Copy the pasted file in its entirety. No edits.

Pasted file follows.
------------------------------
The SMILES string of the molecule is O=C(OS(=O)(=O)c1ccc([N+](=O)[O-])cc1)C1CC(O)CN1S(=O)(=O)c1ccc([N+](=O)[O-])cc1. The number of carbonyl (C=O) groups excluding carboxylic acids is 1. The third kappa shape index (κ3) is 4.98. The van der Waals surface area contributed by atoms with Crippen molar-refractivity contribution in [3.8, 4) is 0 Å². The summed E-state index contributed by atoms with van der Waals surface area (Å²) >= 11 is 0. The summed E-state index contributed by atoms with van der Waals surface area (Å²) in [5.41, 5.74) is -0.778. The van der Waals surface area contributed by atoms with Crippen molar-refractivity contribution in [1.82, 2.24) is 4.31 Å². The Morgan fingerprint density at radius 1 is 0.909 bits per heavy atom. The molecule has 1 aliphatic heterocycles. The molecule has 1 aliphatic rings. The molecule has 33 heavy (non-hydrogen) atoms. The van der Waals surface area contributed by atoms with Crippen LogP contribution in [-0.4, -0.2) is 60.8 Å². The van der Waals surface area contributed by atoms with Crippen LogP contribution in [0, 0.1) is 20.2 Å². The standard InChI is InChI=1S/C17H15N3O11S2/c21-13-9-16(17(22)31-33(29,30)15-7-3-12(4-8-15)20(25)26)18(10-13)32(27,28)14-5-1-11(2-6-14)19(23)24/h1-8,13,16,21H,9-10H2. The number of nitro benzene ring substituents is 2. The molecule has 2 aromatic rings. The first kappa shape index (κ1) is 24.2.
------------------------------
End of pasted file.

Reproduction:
The SMILES string of the molecule is O=C(OS(=O)(=O)c1ccc([N+](=O)[O-])cc1)C1CC(O)CN1S(=O)(=O)c1ccc([N+](=O)[O-])cc1. The number of carbonyl (C=O) groups excluding carboxylic acids is 1. The third kappa shape index (κ3) is 4.98. The van der Waals surface area contributed by atoms with Crippen molar-refractivity contribution in [3.8, 4) is 0 Å². The summed E-state index contributed by atoms with van der Waals surface area (Å²) >= 11 is 0. The summed E-state index contributed by atoms with van der Waals surface area (Å²) in [5.41, 5.74) is -0.778. The van der Waals surface area contributed by atoms with Crippen molar-refractivity contribution in [1.82, 2.24) is 4.31 Å². The Morgan fingerprint density at radius 1 is 0.909 bits per heavy atom. The molecule has 1 aliphatic heterocycles. The molecule has 1 aliphatic rings. The molecule has 33 heavy (non-hydrogen) atoms. The van der Waals surface area contributed by atoms with Crippen LogP contribution in [-0.4, -0.2) is 60.8 Å². The van der Waals surface area contributed by atoms with Crippen LogP contribution in [0, 0.1) is 20.2 Å². The standard InChI is InChI=1S/C17H15N3O11S2/c21-13-9-16(17(22)31-33(29,30)15-7-3-12(4-8-15)20(25)26)18(10-13)32(27,28)14-5-1-11(2-6-14)19(23)24/h1-8,13,16,21H,9-10H2. The number of nitro benzene ring substituents is 2. The molecule has 2 aromatic rings. The first kappa shape index (κ1) is 24.2.